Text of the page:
Most civil (noncriminal) disputes can be mediated, including those involving contracts, leases, small business ownership, employment, and divorce. For example, a divorcing couple might mediate to work out a mutually agreeable child custody agreement, or estranged business partners might choose mediation to work out an agreement to divide their business. Nonviolent criminal matters, such as claims of verbal or other personal harassment, can also be successfully mediated.
Although there are hundreds of thousands of laws on the books, many types of common disputes simply do not raise a legal claim that you can take to court. Disputes between family members, employees, or neighbors are sometimes of this type. Fortunately, mediation is available even when courts are not.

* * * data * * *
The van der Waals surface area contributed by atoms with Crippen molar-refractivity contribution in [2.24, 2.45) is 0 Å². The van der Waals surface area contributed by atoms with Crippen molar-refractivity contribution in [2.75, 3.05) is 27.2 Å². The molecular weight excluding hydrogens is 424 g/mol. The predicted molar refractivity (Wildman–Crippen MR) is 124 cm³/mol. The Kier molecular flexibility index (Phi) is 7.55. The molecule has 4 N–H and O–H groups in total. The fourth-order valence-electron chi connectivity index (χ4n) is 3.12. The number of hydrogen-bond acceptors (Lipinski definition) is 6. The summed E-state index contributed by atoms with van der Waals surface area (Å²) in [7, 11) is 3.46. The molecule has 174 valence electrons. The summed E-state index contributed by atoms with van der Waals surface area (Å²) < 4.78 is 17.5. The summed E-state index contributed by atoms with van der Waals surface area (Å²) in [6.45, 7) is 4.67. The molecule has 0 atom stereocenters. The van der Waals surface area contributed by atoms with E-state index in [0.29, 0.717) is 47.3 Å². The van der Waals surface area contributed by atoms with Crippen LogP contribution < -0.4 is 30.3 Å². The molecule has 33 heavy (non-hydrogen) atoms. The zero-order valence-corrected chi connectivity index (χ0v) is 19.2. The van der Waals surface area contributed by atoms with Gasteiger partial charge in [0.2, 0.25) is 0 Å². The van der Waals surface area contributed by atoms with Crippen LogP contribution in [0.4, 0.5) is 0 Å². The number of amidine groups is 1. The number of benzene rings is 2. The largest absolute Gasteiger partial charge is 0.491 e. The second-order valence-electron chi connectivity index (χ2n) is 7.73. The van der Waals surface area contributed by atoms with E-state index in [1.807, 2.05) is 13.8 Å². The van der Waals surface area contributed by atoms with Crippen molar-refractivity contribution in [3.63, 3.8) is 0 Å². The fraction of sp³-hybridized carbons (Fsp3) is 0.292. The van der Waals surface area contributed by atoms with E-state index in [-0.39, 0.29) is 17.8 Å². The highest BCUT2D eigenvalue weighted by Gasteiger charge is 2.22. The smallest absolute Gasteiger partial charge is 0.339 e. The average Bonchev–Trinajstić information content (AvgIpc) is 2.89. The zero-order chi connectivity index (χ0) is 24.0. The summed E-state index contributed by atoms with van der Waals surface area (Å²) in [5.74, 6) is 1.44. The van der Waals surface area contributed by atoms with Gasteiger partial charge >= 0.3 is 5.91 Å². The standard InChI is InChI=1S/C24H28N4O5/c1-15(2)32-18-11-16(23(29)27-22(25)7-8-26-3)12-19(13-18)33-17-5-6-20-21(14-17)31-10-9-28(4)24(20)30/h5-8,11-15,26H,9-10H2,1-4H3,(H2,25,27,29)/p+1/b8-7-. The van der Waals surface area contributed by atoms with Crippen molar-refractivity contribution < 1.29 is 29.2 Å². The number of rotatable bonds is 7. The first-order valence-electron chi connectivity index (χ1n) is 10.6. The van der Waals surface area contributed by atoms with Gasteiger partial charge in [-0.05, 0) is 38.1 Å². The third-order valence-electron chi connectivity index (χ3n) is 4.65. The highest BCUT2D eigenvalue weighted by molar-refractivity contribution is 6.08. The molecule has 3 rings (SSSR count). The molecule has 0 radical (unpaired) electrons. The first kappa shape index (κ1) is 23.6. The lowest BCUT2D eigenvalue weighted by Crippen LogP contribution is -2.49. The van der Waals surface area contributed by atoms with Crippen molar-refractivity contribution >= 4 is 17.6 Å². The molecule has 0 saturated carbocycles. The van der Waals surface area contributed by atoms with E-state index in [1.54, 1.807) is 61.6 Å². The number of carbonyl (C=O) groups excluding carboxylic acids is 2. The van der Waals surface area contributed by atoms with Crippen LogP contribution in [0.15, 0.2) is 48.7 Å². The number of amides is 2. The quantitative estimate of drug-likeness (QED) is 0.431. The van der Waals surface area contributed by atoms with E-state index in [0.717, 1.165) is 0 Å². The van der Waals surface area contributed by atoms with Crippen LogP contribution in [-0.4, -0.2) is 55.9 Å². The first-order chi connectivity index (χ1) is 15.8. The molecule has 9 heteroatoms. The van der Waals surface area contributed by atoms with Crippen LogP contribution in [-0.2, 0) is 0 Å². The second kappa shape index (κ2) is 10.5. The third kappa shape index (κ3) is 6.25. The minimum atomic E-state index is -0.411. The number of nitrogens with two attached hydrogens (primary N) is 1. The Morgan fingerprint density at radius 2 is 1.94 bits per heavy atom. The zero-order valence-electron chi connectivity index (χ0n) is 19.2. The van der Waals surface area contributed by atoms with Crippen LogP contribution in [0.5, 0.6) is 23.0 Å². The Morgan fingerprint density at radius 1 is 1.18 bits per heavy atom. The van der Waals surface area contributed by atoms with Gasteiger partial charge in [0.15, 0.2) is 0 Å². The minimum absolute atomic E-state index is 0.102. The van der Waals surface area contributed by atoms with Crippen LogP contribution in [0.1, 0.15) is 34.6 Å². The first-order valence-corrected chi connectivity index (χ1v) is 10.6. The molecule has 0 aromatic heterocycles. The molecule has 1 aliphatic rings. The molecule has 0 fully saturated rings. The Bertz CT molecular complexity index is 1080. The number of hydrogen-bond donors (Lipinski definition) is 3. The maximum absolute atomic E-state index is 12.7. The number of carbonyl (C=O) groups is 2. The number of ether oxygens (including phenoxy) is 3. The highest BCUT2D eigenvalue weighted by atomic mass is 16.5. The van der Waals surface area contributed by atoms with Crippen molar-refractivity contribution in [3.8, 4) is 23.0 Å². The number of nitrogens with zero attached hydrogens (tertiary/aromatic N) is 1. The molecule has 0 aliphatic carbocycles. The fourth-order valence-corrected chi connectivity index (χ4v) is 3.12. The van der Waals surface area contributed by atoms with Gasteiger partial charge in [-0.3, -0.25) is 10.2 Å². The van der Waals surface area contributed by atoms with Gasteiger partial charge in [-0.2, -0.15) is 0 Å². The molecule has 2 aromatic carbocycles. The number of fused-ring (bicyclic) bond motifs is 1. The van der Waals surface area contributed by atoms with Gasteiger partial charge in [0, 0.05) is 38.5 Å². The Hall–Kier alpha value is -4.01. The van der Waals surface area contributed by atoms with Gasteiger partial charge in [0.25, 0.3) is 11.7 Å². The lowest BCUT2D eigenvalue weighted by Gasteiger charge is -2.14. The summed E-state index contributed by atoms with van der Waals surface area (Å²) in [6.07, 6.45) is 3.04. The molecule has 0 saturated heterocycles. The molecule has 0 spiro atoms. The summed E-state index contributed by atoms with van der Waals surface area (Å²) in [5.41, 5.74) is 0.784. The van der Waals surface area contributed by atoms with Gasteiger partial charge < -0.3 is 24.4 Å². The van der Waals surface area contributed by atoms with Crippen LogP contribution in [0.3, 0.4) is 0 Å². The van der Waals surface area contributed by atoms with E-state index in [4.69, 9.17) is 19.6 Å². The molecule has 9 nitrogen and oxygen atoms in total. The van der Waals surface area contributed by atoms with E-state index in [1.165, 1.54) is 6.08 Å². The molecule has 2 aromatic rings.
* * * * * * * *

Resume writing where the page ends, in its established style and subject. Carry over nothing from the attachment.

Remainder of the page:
For example, a suburban homeowner might find that the formal legal system offers no realistic way to deal with his neighbor's overly bright driveway lights that shine in his bedroom window. The neighbors could mediate the disagreement, however. Mediation gives the participants an opportunity to raise and discuss any issues they might wish to hash out. For example, it might turn out that the neighbor lit his driveway because the homeowner's dog went on his lawn, or because the homeowner's tree was encroaching on his property. Because mediation can handle any number of outstanding gripes or issues, it offers a way to discuss (and solve) the problems underlying a dispute -- and create a truly lasting peace.
To learn more about using mediation, see Mediate, Don't Litigate, by Peter Lovenheim and Lisa Guerin (Nolo).